Neolithic People Used Manure Fertilizer as Early as 6,000 B.C.
Europe's first farmers used agricultural techniques far more advanced and much earlier than previously thought, according to a research team from the University of Oxford, which states that Neolithic farmers used manure to fertilize crops as early as 6,000 BC.
Until now, it has always been assumed that manure was not used as fertilizer until the Iron Age and Roman times, but this latest research reveals in the charred remains of ancient cereal grains taken from 13 Neolithic sites around Europe notably high levels of nitrogen-15 - a stable isotope abundant in manure. The research is based on carbon and nitrogen analyses of 124 crop samples of barley, wheat, lentils and peas, totaling around 2,500 grains or seeds. The charred remains represent harvested crops that were destroyed by fire while in storage. The cereal and pulse samples were collected from a number of European sites, including the UK, Greece, Bulgaria, Denmark and Germany.
The evidence suggests that rather than leading a nomadic lifestyle, the early people took a long-term approach to cultivating land by using dung from ruminants as a slow-release fertilizer for crops. Because dung breaks down slowly and crops benefit from its use over many years, its use as fertilizer is indicative of a long-term approach to farming, the researchers report.
"These results point to a different kind of farming where they were making fixed investments in land that they intended to hang onto and pass onto future generations," research leader Amy Bogaard told BBC News.
Bogaard said the transition from nomadic to farming lifestyle would have had great social effects as well, as people would claim different plots of land and ultimately fight over land rights in the future.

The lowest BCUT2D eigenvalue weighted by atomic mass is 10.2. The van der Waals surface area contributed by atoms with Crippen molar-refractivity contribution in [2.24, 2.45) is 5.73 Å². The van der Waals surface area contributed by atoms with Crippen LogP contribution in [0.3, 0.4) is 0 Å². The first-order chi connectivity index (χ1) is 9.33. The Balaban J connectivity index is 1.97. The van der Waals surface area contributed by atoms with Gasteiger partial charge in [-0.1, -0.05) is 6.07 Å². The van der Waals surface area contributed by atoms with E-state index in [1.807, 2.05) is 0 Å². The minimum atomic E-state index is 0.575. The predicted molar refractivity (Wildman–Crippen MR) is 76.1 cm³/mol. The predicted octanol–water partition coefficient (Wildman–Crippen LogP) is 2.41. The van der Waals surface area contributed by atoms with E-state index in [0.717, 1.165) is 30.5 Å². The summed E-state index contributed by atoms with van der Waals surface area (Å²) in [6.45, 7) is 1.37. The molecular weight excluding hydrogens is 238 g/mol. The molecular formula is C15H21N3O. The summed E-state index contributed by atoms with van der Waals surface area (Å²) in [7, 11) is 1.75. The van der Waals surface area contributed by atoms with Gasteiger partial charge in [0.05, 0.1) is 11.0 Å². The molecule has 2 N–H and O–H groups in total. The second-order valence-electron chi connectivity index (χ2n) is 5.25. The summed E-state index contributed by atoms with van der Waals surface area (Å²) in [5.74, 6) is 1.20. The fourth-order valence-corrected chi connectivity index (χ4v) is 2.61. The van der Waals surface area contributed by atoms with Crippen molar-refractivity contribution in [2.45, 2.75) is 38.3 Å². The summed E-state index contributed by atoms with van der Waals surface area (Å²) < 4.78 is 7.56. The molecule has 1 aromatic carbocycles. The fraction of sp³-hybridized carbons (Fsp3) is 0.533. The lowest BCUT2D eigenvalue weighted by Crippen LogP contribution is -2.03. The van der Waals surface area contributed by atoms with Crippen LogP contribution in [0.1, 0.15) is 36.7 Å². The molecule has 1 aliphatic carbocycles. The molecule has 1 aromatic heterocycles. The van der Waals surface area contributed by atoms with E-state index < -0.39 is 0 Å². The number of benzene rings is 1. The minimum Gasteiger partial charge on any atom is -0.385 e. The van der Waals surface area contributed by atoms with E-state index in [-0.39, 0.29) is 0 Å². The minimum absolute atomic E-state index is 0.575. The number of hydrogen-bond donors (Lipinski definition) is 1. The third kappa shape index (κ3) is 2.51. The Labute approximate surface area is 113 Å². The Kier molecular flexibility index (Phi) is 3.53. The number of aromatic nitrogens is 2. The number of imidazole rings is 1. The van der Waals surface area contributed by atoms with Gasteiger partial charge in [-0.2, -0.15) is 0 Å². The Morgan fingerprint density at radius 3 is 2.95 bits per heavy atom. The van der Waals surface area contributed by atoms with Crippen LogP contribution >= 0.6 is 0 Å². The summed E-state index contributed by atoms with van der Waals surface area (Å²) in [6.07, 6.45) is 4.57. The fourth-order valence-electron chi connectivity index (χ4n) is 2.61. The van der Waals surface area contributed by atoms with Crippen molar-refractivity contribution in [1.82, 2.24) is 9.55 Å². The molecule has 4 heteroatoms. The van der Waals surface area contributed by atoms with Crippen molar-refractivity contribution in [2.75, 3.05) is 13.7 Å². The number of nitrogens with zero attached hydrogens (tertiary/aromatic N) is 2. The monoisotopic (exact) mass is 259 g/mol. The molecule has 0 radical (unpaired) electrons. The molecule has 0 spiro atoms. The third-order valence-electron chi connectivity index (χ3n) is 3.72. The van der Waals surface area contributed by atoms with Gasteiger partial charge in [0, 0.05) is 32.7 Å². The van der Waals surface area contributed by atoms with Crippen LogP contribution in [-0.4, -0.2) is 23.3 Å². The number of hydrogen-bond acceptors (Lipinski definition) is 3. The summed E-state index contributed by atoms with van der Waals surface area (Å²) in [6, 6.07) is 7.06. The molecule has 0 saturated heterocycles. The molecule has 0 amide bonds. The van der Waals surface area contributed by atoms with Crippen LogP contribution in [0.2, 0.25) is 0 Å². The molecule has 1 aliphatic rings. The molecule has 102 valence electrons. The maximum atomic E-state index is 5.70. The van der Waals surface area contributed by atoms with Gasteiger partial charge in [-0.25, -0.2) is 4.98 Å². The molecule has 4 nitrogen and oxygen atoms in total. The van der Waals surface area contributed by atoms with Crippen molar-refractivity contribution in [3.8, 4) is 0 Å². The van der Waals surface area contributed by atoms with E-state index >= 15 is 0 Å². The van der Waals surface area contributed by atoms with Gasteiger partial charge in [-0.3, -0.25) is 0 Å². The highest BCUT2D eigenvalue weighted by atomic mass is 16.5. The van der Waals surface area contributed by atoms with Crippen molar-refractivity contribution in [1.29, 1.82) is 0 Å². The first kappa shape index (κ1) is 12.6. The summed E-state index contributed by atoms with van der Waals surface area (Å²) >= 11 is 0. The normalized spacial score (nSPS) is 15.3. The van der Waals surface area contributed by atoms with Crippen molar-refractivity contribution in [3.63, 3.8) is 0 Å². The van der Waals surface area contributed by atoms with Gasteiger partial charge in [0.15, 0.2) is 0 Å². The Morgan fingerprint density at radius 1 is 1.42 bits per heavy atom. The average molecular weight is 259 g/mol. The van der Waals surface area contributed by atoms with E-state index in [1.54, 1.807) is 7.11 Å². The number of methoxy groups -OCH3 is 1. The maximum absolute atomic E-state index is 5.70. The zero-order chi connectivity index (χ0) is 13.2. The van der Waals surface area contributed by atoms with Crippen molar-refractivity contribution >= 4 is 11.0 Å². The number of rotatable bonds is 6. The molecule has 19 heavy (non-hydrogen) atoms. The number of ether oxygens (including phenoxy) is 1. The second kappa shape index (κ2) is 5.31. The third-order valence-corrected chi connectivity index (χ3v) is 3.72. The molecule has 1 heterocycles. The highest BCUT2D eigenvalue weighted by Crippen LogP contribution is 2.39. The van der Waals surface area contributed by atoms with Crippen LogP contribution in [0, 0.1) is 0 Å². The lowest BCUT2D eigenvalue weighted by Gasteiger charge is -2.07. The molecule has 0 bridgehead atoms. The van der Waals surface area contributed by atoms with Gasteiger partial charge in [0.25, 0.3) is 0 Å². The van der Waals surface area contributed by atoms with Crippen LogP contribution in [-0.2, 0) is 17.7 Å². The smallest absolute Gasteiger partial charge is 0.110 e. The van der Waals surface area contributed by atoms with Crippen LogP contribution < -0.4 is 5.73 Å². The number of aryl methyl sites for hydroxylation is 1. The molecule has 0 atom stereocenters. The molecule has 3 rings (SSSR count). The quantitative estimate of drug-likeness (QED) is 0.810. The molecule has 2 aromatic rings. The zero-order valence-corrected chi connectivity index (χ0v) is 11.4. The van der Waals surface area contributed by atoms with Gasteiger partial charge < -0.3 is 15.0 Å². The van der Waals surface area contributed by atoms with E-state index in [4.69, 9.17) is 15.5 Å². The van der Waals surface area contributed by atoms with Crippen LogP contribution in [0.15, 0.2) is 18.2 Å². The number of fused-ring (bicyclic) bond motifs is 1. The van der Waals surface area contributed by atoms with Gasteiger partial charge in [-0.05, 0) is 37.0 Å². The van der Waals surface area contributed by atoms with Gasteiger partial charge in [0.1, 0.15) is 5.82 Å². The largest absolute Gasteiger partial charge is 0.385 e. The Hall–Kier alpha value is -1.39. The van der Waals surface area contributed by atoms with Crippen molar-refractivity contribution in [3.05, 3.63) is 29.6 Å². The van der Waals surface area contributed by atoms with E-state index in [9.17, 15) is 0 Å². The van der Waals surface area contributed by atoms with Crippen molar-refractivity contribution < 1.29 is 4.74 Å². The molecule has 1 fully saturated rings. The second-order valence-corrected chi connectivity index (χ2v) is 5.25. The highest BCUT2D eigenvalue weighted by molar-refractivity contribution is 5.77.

"The idea that farmland could be cared for by the same family for generations seems quite an advanced notion, but rich fertile land would have been viewed as extremely valuable for the growing of crops," Bogaard said in a news release.
"We believe that as land was viewed as a commodity to be inherited, social differences in early European farming communities started to emerge between the haves and the have-nots."
Territorial disputes over quality land for the sake of growing crops may help explain documented historical evidence of extreme violence, the researchers state, citing the example of a sixth century BC Neolithic mass burial site in Talheim, Germany, which preserves the remains of a community killed by assailants wielding stone axes like those used to clear the land.
Finding evidence of rampant grain consumption and cultivation also suggests that the early people had a diet less meat-centered than previously thought, the researchers report.
Bogarrd and her colleagues' findings are published in the journal Proceedings of the National Academy of Sciences.